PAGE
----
This thesis examines the evolution of the relationship between nuclear weapons and the Non-Proliferation Treaty (NPT) in UK policy, with a focus on the first ten years of the New Labour Government, 1997-2007. By approaching the NPT from the perspective of an international security regime, the thesis argues that the relationship between the two strands of policy – nuclear weapons and the NPT – should be understood in relation to the changing normative framework of the NPT’s disarmament pillar. The influence of the NPT in shaping policy was both enabling and constraining. It was enabling to the extent that the developments in the disarmament pillar of the NPT allowed the Government to frame its nuclear weapons policy in terms of multilateral disarmament without directly impinging on its nuclear future. It was constraining to the extent that it placed pressure on policy-makers to continue to make further cuts in capability, to recognize that incremental reductions were part of its obligations under the NPT, and to accept that the goal of nuclear disarmament was a clear and distinct obligation under the terms of the Treaty. The thesis argues that ultimately the tensions between what was considered the strategic imperative of nuclear weapons and the disarmament imperative in the NPT were not resolved by the New Labour Government, but in examining how the Government’s endeavours to reconcile the irreconcilable shaped policy, the thesis highlights one of the most pressing issues in British foreign and defence policy, and develops an understanding of the operation of one of the most important international regimes for global security.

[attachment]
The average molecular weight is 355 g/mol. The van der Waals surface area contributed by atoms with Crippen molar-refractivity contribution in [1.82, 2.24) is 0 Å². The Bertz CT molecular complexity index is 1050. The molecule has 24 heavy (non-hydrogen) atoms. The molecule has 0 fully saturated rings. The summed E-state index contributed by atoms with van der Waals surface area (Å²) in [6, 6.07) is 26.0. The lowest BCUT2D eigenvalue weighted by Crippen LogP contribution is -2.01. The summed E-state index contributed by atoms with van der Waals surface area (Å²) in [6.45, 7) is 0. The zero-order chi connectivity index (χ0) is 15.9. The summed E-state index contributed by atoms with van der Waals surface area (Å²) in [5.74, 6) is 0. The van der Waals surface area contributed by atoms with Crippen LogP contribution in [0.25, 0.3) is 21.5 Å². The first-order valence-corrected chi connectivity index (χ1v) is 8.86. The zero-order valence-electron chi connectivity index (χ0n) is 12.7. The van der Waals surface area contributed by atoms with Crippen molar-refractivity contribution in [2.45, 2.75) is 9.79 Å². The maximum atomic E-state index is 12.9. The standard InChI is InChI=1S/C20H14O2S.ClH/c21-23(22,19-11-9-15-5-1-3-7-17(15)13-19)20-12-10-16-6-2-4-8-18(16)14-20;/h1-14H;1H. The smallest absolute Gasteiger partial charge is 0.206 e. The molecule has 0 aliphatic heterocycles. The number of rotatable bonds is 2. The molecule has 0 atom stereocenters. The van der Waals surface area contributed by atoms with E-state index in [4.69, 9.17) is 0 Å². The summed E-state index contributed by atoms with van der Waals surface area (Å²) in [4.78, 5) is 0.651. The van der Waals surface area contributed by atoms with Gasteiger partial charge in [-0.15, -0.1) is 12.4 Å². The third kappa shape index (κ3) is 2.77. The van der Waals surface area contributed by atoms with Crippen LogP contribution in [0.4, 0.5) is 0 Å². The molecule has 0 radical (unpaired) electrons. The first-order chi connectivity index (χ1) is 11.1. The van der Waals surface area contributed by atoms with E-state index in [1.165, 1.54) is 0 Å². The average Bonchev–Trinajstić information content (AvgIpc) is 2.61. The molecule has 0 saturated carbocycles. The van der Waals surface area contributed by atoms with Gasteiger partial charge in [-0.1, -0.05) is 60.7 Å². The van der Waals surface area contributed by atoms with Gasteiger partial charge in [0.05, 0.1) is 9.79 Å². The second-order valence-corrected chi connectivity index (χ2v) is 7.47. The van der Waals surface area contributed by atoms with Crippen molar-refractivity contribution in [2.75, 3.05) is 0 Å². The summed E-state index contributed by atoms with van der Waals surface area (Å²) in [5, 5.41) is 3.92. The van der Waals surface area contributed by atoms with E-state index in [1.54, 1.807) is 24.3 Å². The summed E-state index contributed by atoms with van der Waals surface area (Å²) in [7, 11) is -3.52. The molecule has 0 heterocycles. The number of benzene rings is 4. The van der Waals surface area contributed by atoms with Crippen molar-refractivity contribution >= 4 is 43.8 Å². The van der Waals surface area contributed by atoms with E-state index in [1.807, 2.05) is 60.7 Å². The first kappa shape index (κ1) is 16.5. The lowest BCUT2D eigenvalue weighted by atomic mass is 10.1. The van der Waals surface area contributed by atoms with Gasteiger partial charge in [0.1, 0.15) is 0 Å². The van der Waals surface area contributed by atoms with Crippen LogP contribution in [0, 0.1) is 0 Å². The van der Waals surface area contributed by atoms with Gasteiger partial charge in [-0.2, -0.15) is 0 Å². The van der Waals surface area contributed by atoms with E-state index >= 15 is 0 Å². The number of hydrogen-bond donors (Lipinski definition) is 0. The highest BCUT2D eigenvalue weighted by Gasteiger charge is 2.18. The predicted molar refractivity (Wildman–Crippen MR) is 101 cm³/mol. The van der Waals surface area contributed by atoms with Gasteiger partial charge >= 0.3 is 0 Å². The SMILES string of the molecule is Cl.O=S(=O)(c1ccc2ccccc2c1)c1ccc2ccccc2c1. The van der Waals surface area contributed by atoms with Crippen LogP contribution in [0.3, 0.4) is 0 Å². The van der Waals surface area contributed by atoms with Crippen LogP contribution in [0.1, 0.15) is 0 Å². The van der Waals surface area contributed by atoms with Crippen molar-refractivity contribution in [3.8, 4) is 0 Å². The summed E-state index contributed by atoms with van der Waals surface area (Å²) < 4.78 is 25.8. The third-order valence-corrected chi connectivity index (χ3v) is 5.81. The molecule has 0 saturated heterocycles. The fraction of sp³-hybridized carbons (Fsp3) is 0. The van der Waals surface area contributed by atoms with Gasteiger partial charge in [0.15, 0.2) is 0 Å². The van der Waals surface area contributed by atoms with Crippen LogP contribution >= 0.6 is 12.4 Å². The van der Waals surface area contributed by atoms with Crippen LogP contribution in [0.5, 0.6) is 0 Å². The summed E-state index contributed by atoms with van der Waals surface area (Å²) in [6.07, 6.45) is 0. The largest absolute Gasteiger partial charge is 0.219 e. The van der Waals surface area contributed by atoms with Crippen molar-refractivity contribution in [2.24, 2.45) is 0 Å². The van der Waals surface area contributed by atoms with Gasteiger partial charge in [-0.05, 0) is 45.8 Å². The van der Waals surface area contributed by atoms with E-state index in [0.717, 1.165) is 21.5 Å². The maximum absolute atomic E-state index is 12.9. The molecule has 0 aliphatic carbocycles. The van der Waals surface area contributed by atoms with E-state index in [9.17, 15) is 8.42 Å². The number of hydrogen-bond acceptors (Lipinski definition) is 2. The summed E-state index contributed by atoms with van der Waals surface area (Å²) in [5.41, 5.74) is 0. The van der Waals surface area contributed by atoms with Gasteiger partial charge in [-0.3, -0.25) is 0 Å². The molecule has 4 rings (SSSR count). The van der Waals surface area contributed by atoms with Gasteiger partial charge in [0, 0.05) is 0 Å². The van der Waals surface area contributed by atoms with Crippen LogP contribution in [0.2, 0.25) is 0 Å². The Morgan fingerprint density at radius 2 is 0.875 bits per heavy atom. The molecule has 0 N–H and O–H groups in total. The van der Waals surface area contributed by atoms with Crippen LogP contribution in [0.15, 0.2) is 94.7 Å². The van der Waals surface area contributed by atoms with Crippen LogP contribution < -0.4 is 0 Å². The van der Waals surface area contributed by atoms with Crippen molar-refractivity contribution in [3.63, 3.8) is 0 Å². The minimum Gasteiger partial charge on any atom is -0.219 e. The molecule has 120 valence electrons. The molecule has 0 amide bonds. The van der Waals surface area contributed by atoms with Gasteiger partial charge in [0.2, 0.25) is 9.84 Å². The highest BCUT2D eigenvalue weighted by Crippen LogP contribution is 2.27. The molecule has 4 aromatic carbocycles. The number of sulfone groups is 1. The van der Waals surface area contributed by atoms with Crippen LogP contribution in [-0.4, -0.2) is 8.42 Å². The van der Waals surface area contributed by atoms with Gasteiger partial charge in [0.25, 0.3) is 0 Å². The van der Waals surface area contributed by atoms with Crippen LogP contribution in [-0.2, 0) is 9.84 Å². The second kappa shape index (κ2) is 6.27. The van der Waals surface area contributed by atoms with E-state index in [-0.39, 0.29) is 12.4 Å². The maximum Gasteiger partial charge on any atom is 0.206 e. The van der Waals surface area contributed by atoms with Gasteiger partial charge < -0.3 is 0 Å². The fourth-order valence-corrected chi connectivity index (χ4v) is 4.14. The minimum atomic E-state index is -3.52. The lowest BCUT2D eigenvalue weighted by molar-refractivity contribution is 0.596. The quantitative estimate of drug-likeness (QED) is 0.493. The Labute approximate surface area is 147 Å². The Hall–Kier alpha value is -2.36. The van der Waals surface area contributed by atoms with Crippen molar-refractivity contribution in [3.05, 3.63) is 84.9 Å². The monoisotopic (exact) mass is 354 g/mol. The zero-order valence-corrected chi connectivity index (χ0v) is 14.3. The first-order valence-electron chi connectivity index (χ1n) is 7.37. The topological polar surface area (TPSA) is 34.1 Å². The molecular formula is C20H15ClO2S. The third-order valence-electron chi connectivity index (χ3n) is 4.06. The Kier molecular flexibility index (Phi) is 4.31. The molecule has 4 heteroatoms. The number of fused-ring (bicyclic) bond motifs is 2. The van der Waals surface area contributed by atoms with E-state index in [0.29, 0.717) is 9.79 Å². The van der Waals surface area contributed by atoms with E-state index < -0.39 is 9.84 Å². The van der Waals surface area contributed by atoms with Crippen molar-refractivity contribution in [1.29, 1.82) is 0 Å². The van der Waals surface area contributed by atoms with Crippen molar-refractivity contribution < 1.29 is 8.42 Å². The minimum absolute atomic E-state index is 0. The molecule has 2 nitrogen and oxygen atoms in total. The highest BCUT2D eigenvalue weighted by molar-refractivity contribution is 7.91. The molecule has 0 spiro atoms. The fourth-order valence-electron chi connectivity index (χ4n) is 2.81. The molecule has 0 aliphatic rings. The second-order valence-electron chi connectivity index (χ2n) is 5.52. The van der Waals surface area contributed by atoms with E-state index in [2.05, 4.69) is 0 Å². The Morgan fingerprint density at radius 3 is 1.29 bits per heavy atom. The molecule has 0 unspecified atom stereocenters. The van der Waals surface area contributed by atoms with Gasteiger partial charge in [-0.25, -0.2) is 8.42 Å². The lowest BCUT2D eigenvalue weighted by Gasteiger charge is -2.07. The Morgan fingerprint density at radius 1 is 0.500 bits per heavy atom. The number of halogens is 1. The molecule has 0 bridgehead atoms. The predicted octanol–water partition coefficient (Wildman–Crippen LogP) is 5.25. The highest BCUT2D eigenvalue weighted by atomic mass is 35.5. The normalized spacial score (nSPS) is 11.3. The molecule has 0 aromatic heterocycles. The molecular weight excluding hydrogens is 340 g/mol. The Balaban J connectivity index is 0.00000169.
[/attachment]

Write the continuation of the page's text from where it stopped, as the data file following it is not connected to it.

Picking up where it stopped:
|Date of Award||2011|
|Sponsors||Economic and Social Research Council|
|Supervisor||Ken Booth (Supervisor) & Nicholas John Wheeler (Supervisor)|
Reconciling the Irreconcilable?: British Nuclear Weapons and the Non-Proliferation Treaty, 1997-2007
Price, T. J. (Author). 2011
Student thesis: Doctoral Thesis › Doctor of Philosophy